If it’s not outright lies, it is downright deceit: the NHS and patient data
I had to visit the hospital the other day. I’m not going to say why, because that’s private, personal and confidential. Suffice it to say that the condition isn’t one that I wouldn’t tell my mother; but it is one that I’d prefer potential employers and insurers know nothing about unless I tell them (it’s probably nothing anyway). I would most certainly not want the pharmaceutical industry to know — the drugs they offer make the (possible) condition much worse, and introduce new ones.
But I don’t need to worry, do I? At the bottom of the hospital appointment letter, in bold type, is the statement:
All personal information about you is kept confidential at all times and is only shared when necessary to support your care and treatment. If we want to use your information for any other purpose, with the exception of when the law requires us to do so, we will talk with you and obtain your consent. If you have any concerns regarding this, please talk to the person providing your care and treatment.
(see grammatical note at the end of this post)
But that’s a lie. While the government wants to start centralizing our GP records in the autumn, it is already doing so with HES (Hospital Episode Statistics). These are already held by the Health and Social Care Information Centre (HSCIC) which is where all of the records will eventually be held. According to the HSCIC website,
HES is a data warehouse containing details of all admissions, outpatient appointments and A&E attendances at NHS hospitals in England.
This data is collected during a patient’s time at hospital and is submitted to allow hospitals to be paid for the care they deliver. HES data is designed to enable secondary use, that is use for non-clinical purposes, of this administrative data.
It is a records-based system that covers all NHS trusts in England, including acute hospitals, primary care trusts and mental health trusts. HES information is stored as a large collection of separate records – one for each period of care – in a secure data warehouse.
We apply a strict statistical disclosure control in accordance with the HES protocol, to all published HES data. This suppresses small numbers to stop people identifying themselves and others, to ensure that patient confidentiality is maintained.
Compare the two statements. It is perfectly clear that the hospital is lying. But the reality is, so is HSCIC.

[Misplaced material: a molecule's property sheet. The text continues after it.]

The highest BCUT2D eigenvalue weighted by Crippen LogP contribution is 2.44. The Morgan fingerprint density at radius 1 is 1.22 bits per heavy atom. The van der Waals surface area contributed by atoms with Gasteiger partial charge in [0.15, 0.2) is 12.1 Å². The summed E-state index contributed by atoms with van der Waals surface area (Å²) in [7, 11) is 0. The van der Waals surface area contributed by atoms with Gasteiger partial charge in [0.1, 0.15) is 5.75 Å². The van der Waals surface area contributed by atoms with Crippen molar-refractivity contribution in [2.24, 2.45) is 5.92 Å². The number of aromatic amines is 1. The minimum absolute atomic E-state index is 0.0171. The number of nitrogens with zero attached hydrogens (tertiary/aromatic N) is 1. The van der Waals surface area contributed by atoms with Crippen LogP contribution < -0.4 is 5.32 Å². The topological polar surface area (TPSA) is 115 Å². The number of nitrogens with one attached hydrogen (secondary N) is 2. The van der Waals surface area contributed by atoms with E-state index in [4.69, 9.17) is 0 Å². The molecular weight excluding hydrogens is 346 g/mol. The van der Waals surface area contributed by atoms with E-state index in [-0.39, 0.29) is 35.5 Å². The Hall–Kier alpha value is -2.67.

Back in 2012, the marketing firm PA Consulting bought a copy of the HES data.
So we bought the data and installed it (with certain security restrictions) on our own hardware… [But querying the data took too long.] The alternative was to upload it to the cloud using tools such as Google Storage and use BigQuery to extract data from it… Within two weeks of starting to use the Google tools we were able to produce interactive maps directly from HES queries in seconds.
(That document seems to have been removed from the PA site, or hidden away. Anyway, I can no longer find it, and have to rely on the copy I have. It seems to have been replaced by a press statement from PA here and another from HSCIC here in a coordinated release. Neither of these should satisfy any patient.)
The HES data sold by the government is pseudonymised — but still includes postcode and age (PA denies that it received DOB or address, but doesn’t specify whether that included ‘age’ and ‘postcode’). In other words, standard HES data specifies very clearly exactly who 98% of the patients actually are and where they live.
And then there’s Beacon Dodsworth, a firm that “provides geographical information system (GIS) mapping software and marketing technology to clients in a wide range of industries” including Estee Lauder, Trinity Mirror Group and Boots. It says
Hospital Episode Statistics (HES) have now been integrated with our P2 People & Places people classification thanks to some hard work from our clever developers.
This means you can now better understand the health needs of local communities and populations and identify trends and patterns in order to target health improvement more effectively.
So we seem to have a system that quite readily sells our hospital records to any marketing company that will pay for them, and then allows those marketing firms to advertise the ability to target us on the basis of our health. And at the same time, the NHS itself tells us something completely different: that the data is only seen by those involved in our treatment.
Now Ross Anderson, chair at the Foundation for Information Policy Research; Phil Booth, coordinator at medConfidential; and Nick Pickles, director at Big Brother Watch, have all filed a complaint with the ICO requesting that the issue be examined in relation to the Data Protection Act.
It will be interesting to see how the ICO can reconcile what to everyone else is a clear but hidden breach of confidential patient data — and the Data Protection Act — with this government’s desire to sell and share everything about us to anyone willing to pay for it, irrespective of our own wishes. Because the one thing we can be very sure about in all of this is that the ICO will do all he can to avoid doing anything at all.
The first sentence is a complete statement. The second sentence is also a complete sentence. There is nothing in the second sentence to indicate that it qualifies the first sentence. There is nothing in these two sentences from which a reasonable patient could infer that it really means, “We will not share your personal data with anyone other than the centralised government database operated by HSCIC, with whom we will always provide all of your details all of the time, and over which we have not the slightest control nor responsibility for your personal data.